Keep Your Company Out of the Shocking Data Breach Headlines
June 12 by Cali Thompson
Rising Statistics Show Internal Security is Not Enough to Protect Data
On Monday June 3, Quest Diagnostics, the largest blood-testing company in the world, reported that nearly 12 million patients’ personal information, including financial data, social security numbers, and medical records, was exposed through a data breach at a third-party billing collection agency. While lab results were not affected, the sheer number of patients affected makes this event the second largest healthcare data breach ever reported, following only health insurer Anthem’s 78.8 million record data breach in 2015.
The Overlooked Third-Party Risk
How could a global company like Quest’s patient data be so vulnerable? The risk did not come from within the enterprise healthcare company, but through a data breach by American Medical Collection Agency (AMCA), a third-party billing collection service vendor providing services to Quest’s healthcare revenue manager, Optum360 LLC.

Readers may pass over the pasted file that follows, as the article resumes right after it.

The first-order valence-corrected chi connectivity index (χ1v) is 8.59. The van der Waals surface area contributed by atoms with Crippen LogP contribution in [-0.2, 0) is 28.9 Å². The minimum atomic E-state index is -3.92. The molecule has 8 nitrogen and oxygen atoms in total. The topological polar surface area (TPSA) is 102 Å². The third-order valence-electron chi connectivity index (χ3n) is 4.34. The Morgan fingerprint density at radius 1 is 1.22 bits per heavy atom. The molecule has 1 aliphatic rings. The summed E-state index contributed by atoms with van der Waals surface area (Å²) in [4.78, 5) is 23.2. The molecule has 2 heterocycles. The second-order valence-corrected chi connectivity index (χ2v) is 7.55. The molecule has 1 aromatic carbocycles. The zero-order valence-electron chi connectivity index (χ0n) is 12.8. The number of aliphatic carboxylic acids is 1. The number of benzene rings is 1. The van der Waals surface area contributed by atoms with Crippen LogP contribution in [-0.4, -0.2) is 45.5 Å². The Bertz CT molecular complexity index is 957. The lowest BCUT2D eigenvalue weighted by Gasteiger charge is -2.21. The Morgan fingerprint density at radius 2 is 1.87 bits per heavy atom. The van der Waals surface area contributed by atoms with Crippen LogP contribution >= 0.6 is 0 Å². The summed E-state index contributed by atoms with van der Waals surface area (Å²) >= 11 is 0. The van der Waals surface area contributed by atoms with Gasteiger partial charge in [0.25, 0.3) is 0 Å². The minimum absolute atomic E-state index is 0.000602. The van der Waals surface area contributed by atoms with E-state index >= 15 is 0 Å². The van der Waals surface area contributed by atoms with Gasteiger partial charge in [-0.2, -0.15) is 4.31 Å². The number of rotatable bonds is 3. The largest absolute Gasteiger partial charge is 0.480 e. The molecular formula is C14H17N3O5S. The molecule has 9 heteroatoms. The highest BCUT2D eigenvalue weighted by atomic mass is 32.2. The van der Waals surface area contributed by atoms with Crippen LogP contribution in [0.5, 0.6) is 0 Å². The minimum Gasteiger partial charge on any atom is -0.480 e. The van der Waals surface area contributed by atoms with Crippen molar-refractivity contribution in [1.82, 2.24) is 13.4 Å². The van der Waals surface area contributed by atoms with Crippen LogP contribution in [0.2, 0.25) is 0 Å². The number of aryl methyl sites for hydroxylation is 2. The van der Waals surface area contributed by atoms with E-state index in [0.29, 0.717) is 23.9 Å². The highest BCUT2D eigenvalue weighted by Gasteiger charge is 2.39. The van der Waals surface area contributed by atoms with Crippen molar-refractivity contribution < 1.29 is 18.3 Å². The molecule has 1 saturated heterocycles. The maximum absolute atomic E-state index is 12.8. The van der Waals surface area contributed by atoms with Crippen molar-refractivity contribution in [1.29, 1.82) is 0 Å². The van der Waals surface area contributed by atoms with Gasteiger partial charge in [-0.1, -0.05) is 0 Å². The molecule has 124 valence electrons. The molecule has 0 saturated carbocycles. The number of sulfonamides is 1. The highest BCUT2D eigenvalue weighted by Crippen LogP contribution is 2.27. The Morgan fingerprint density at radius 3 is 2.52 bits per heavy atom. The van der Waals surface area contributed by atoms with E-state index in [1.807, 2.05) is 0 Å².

External entities like AMCA are widely used across industries. A recent Deloitte poll found 70% of enterprise businesses report a moderate to high reliance on third-party services, but all the rewards come with equal risks. The same poll found that 47% of the organizations surveyed had experienced a risk incident involving the use of third-party services in the last three years.
Quest is Not Alone and That’s Not a Good Thing
Healthcare is an appealing target for hackers, and third-party services have provided the perfect backdoor access to data for several major breaches in 2019.
Just one day after Quest made their announcement, diagnostics company LabCorp reported nearly 7.7 million patients’ personal data was exposed as a result of a massive breach at the same third-party billing collection agency as Quest: AMCA. Additionally, Rush System for Health reported in March 2019 that the personal information for approximately 45,000 patients was compromised due to their third-party claims processing services vendor, and Emerson Hospital reported around the same time that 6,314 patients had portions of their protected health information exposed due to a security breach at a third-party services vendor.
Beyond healthcare, big-name companies across industries have made headlines due to compromised data, including Target, Home Depot, Applebee’s, and Saks Fifth Avenue. A 2018 study by Opus & Ponemon Institute found that 59% of companies experienced a third-party data breach that year, but a mere 16% claimed they effectively mitigated third-party risks. While it may seem obvious that outside entities can create security gaps, it appears dedicated evaluation and management of these additions can often be substandard, with only 37% of the study’s respondents indicated having enough resources to manage third-party relationships.